As far as working for clients. It is a lawyer's job to represent his client to the best of his abilities. As long as the client is not demanding that the lawyer break the law then the lawyer should be a zeolous advocate. It sounds like you might have more of an issue with the questionable ethics of clients and the professional requirements that lawyers have to represent their client's wishes.
Do you think that the "extremes" you witnessed represented a reufsal to abide by the Rules of Conduct and Responsibility of that state?
Jen, the 'you should have known better' theory is actually what I am talking about. Lawyers' clients don't only include bank robbers and embezzlers who might be only too happy about receiving advice about how to commit a crime. Lawyers' clients also include people of limited capacity who wouldn't know if a crime was being perpetrated against them.
And yes, a lawyer should know better simply because of the law education and position of fiduciary.
« on: August 13, 2005, 10:16:57 PM »
Plenty of law schools, including Harvard, have the JD/MBA program, which can be completed in 4 years. Some of the schools offer the complete program, others cooperate with business schools.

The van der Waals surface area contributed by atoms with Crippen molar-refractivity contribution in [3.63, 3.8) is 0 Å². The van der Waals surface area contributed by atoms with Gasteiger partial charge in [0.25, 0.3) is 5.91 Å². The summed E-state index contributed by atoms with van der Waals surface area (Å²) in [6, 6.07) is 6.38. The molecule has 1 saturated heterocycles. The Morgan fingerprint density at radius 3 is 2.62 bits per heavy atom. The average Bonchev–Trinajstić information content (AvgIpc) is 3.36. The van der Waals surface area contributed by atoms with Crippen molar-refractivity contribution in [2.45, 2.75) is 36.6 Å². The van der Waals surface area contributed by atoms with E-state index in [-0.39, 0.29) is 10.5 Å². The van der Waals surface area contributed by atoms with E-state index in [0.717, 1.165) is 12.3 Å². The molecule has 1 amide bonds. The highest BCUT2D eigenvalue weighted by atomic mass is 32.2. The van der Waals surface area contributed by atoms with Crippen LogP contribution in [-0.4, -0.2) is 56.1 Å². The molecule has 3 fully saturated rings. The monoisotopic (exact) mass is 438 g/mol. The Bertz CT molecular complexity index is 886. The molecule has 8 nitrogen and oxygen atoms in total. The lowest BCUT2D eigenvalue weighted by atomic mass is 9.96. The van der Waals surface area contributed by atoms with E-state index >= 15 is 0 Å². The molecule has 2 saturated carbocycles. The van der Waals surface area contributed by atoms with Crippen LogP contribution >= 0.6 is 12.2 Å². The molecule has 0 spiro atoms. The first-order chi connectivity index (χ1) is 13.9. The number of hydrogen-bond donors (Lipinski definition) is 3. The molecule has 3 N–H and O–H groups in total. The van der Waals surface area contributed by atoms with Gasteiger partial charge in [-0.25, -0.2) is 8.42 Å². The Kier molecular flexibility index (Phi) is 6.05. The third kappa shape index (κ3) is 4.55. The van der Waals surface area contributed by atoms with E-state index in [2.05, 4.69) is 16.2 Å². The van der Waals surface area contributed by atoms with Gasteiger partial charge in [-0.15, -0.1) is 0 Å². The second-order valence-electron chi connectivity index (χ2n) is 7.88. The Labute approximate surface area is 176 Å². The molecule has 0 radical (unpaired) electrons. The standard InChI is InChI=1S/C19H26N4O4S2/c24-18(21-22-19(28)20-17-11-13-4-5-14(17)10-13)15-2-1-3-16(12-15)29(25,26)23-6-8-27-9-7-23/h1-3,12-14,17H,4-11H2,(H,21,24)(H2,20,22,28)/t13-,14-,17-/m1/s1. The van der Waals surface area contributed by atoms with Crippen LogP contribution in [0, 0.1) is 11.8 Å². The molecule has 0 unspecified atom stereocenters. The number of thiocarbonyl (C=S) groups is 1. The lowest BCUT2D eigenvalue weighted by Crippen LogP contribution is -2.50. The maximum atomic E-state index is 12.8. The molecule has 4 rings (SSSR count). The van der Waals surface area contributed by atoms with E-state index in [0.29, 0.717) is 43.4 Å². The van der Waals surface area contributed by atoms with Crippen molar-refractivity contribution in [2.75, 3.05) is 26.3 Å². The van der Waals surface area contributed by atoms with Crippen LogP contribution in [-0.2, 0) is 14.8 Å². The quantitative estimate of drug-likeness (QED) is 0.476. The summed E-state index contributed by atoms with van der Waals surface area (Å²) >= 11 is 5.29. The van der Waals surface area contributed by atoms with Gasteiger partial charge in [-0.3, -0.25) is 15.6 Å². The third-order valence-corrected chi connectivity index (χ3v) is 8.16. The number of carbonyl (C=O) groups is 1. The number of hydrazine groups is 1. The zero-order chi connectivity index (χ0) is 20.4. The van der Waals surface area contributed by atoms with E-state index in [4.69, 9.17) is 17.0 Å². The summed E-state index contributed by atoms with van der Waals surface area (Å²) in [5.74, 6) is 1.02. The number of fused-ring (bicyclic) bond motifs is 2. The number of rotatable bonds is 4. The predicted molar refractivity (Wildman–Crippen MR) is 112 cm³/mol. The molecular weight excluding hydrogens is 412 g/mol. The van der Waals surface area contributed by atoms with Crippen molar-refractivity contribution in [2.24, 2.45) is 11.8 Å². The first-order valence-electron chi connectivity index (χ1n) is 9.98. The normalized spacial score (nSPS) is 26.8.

« on: August 13, 2005, 08:21:01 PM »
So Wild Jack, I'd assume that your presumption is that lawyers won't play by the ethical rules they have been taught. Perhaps you posit that an ethic of winning at any cost will naturally take over. I suppose there is a risk of that. But then that makes an ethics course all the more important in law school, doesn't it?
Each person in a legal dispute deserves a zealous and knowledable advocate for their side. Each side will do its best to shape the law favorably, constrained by certain hard and fast rules of ethics. To try and bend those rules defeats the very purpose of the endeavor which is to hold everyone to some objective standard of law. There is a time to go for the jugular when the law can reasonably be shaped to allow this. But there is also a time to look a client in the eye and say, yes, well maybe we could try to get away with this, but just because we can does not mean that we should.